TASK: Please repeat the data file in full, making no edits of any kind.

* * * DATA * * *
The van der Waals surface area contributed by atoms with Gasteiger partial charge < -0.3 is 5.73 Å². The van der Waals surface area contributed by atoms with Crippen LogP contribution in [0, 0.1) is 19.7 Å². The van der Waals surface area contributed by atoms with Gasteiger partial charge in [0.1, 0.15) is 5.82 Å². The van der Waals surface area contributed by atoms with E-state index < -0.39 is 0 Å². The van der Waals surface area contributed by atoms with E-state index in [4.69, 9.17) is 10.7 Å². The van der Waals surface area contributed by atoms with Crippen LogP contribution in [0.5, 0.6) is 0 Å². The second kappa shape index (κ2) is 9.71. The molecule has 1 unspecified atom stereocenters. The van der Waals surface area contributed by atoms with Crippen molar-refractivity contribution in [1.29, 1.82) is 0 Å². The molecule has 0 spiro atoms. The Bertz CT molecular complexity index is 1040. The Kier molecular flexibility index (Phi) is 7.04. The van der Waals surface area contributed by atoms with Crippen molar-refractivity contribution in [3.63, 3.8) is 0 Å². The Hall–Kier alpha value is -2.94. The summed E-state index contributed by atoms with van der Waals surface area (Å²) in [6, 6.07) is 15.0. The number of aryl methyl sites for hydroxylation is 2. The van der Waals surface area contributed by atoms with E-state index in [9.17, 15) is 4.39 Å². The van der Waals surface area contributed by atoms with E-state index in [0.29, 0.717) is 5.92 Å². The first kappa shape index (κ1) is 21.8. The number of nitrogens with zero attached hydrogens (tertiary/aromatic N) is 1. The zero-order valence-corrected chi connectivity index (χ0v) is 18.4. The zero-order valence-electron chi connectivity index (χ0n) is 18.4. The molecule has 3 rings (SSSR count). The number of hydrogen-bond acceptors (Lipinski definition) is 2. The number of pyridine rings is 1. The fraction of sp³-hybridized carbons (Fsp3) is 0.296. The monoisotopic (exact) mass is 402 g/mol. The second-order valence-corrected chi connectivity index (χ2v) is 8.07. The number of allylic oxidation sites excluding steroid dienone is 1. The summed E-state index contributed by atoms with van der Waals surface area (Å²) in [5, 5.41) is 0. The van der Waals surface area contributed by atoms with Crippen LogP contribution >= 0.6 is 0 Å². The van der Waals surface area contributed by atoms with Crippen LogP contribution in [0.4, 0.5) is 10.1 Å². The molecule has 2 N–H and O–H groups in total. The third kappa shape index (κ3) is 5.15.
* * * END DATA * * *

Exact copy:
The van der Waals surface area contributed by atoms with Gasteiger partial charge < -0.3 is 5.73 Å². The van der Waals surface area contributed by atoms with Crippen LogP contribution in [0, 0.1) is 19.7 Å². The van der Waals surface area contributed by atoms with Gasteiger partial charge in [0.1, 0.15) is 5.82 Å². The van der Waals surface area contributed by atoms with E-state index < -0.39 is 0 Å². The van der Waals surface area contributed by atoms with E-state index in [4.69, 9.17) is 10.7 Å². The van der Waals surface area contributed by atoms with Crippen LogP contribution in [0.5, 0.6) is 0 Å². The second kappa shape index (κ2) is 9.71. The molecule has 1 unspecified atom stereocenters. The van der Waals surface area contributed by atoms with Crippen molar-refractivity contribution in [1.29, 1.82) is 0 Å². The molecule has 0 spiro atoms. The Bertz CT molecular complexity index is 1040. The Kier molecular flexibility index (Phi) is 7.04. The van der Waals surface area contributed by atoms with Crippen molar-refractivity contribution in [3.63, 3.8) is 0 Å². The Hall–Kier alpha value is -2.94. The summed E-state index contributed by atoms with van der Waals surface area (Å²) in [6, 6.07) is 15.0. The number of aryl methyl sites for hydroxylation is 2. The van der Waals surface area contributed by atoms with E-state index in [9.17, 15) is 4.39 Å². The van der Waals surface area contributed by atoms with E-state index in [0.29, 0.717) is 5.92 Å². The first kappa shape index (κ1) is 21.8. The number of nitrogens with zero attached hydrogens (tertiary/aromatic N) is 1. The zero-order valence-corrected chi connectivity index (χ0v) is 18.4. The zero-order valence-electron chi connectivity index (χ0n) is 18.4. The molecule has 3 rings (SSSR count). The number of hydrogen-bond acceptors (Lipinski definition) is 2. The number of pyridine rings is 1. The fraction of sp³-hybridized carbons (Fsp3) is 0.296. The monoisotopic (exact) mass is 402 g/mol. The second-order valence-corrected chi connectivity index (χ2v) is 8.07. The number of allylic oxidation sites excluding steroid dienone is 1. The summed E-state index contributed by atoms with van der Waals surface area (Å²) in [5, 5.41) is 0. The van der Waals surface area contributed by atoms with Crippen LogP contribution >= 0.6 is 0 Å². The van der Waals surface area contributed by atoms with Crippen LogP contribution in [0.4, 0.5) is 10.1 Å². The molecule has 2 N–H and O–H groups in total. The third kappa shape index (κ3) is 5.15.